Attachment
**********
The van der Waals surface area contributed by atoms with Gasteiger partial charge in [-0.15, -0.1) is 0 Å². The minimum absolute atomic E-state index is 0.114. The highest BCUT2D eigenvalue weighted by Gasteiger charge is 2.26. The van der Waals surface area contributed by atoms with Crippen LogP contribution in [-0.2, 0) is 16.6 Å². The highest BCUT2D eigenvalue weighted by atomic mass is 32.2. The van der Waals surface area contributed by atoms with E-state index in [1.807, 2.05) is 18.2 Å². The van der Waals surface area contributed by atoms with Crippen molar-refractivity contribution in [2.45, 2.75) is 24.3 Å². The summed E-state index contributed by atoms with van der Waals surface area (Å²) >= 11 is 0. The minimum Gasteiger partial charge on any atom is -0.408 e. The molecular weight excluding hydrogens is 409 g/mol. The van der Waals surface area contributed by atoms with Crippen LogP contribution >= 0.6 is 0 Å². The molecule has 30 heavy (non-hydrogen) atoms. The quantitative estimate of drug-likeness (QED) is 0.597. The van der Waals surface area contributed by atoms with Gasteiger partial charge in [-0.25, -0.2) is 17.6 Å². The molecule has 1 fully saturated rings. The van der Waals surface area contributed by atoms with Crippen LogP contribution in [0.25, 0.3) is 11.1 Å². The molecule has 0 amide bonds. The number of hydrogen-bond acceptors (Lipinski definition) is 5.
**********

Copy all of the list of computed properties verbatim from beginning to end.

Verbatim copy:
The van der Waals surface area contributed by atoms with Gasteiger partial charge in [-0.15, -0.1) is 0 Å². The minimum absolute atomic E-state index is 0.114. The highest BCUT2D eigenvalue weighted by Gasteiger charge is 2.26. The van der Waals surface area contributed by atoms with Crippen LogP contribution in [-0.2, 0) is 16.6 Å². The highest BCUT2D eigenvalue weighted by atomic mass is 32.2. The van der Waals surface area contributed by atoms with E-state index in [1.807, 2.05) is 18.2 Å². The van der Waals surface area contributed by atoms with Crippen molar-refractivity contribution in [2.45, 2.75) is 24.3 Å². The summed E-state index contributed by atoms with van der Waals surface area (Å²) >= 11 is 0. The minimum Gasteiger partial charge on any atom is -0.408 e. The molecular weight excluding hydrogens is 409 g/mol. The van der Waals surface area contributed by atoms with Crippen LogP contribution >= 0.6 is 0 Å². The molecule has 30 heavy (non-hydrogen) atoms. The quantitative estimate of drug-likeness (QED) is 0.597. The van der Waals surface area contributed by atoms with Gasteiger partial charge in [-0.25, -0.2) is 17.6 Å². The molecule has 1 fully saturated rings. The van der Waals surface area contributed by atoms with Crippen LogP contribution in [0.25, 0.3) is 11.1 Å². The molecule has 0 amide bonds. The number of hydrogen-bond acceptors (Lipinski definition) is 5.